Assistant Fire Chief takes U.S. fire-fighting training to Saudi Arabia

More companies desire training in line with Western fire standards

Mike Simmons, Assistant Chief at Kilgore Fire Department, joined his father and a Tyler-area fire-fighter for a two-week visit to Saudi Arabia last December in order to bring about two-dozen emergency responders up-to-speed on ropes rescue and hazardous materials procedures.

“They normally work as operators at a petrochemical plant,” Simmons explained. Including members of Tasnee Petrochemical’s Emergency Response Team, “Their fulltime gig is operating the plant, and when emergencies happen they turn into fire-fighters. Of course, the American standard is very different from what they’re used to.”

It was Simmons’ second trip after an initial excursion in October 2011. His father, also Michael Simmons, is the owner of the North Texas Fire Academy in Rockwall and has welcomed numerous Saudi Arabian trainees during the past several years.

The three men travelled to Jubail on the Persian Gulf coast – often called ‘Industrial City,’ – where the chemical operators-turned-firefighters were eager students.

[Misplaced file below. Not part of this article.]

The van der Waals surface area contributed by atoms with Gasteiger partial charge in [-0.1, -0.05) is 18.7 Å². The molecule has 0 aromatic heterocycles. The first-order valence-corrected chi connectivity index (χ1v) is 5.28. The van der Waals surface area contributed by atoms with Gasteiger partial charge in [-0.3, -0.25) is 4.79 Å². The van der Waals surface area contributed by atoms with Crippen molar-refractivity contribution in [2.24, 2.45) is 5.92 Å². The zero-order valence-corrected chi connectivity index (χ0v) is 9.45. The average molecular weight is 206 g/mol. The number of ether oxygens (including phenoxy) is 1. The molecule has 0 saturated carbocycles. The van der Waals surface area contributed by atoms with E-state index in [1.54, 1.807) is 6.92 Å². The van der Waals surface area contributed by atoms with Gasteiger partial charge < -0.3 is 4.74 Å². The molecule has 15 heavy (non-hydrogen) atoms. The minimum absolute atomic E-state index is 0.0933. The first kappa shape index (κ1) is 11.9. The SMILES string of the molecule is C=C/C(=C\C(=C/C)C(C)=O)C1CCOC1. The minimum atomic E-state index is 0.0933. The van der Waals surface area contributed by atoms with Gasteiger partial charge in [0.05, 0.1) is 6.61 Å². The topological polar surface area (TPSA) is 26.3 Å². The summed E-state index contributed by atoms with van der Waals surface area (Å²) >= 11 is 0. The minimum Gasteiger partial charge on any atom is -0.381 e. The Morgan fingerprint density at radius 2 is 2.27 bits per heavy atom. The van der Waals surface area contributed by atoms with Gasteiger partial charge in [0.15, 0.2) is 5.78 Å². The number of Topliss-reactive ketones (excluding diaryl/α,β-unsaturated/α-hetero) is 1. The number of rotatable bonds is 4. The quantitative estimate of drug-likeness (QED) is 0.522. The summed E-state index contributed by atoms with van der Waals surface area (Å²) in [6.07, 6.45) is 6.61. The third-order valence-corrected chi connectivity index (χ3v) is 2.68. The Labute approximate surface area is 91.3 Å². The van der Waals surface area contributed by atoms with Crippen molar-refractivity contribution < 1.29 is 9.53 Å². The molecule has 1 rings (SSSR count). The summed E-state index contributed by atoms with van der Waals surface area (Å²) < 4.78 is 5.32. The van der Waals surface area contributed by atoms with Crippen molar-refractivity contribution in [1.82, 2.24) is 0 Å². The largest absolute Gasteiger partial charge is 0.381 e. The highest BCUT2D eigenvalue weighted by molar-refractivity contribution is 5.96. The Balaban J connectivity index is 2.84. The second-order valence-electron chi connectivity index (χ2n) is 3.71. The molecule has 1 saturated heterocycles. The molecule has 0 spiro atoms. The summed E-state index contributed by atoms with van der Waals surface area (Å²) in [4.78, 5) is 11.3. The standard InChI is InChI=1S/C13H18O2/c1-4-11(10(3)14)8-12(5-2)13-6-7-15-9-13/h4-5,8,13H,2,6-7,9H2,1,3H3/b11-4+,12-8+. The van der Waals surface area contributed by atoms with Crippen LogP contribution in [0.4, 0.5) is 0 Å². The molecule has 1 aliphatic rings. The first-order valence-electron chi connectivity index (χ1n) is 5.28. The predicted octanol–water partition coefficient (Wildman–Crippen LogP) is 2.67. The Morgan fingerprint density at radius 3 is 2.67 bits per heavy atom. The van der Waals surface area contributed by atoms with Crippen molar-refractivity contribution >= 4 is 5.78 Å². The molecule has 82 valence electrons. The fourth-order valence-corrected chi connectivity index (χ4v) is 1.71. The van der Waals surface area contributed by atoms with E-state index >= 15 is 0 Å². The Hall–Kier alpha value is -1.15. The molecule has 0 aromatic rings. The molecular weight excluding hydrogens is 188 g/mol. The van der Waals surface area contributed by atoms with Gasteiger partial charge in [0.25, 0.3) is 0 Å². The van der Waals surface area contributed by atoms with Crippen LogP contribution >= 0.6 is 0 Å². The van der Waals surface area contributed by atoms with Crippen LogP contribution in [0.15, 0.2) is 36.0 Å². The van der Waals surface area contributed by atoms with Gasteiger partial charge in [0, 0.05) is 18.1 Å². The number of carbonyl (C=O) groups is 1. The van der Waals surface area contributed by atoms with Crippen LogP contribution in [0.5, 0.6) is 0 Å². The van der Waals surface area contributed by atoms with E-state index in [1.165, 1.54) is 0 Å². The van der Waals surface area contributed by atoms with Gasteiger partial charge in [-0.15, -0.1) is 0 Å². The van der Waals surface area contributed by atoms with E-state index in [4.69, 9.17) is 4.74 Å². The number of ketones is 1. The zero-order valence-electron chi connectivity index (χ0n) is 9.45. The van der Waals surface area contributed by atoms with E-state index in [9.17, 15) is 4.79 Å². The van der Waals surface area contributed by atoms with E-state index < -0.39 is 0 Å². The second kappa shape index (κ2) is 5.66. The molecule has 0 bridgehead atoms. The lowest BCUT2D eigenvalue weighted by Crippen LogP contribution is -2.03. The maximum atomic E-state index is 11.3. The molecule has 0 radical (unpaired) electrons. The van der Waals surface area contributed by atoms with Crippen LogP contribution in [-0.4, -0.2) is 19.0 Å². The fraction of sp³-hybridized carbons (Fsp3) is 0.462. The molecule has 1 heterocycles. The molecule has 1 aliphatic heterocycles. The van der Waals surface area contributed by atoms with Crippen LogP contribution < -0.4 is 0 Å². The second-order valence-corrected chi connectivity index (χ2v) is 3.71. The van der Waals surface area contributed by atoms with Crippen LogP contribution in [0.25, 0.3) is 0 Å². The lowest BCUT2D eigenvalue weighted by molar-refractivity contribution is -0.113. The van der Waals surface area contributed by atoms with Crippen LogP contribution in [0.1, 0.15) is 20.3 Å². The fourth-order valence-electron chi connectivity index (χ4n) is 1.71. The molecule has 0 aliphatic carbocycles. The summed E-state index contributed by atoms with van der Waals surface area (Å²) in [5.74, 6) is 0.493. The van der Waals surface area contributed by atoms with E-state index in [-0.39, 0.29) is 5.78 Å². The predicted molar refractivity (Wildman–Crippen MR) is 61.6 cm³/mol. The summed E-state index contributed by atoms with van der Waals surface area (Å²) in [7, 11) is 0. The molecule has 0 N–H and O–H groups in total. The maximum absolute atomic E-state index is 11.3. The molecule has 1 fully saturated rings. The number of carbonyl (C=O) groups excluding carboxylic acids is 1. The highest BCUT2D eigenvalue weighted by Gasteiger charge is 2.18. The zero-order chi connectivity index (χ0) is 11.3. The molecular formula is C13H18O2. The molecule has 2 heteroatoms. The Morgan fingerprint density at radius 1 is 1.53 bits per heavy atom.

“The training went well,” Simmons said. In addition to ropes rescue and Haz-Mat training aligned with National Fire Protection Association standards, the Texans also helped the trainee groups set up their bunker gear bags and helped establish a colour-coding system for equipment. “They successfully completed the tasks and were very excited about what they were able to do.”

The various crews of emergency responders were also keen to learn the particulars of the mutual aid agreements, common in America, that ensure neigbouring departments can call on outside help if needed. The Jubail Area Mutual Aid Association (JAMA’A) is still developing.

“They’re wanting help to build that thing and get that thing up-and-running,” Simmons said. “It’s starting to catch on and starting to build over there.”

Subscribe to our newsletter

Don't miss new updates on your email
Scroll to Top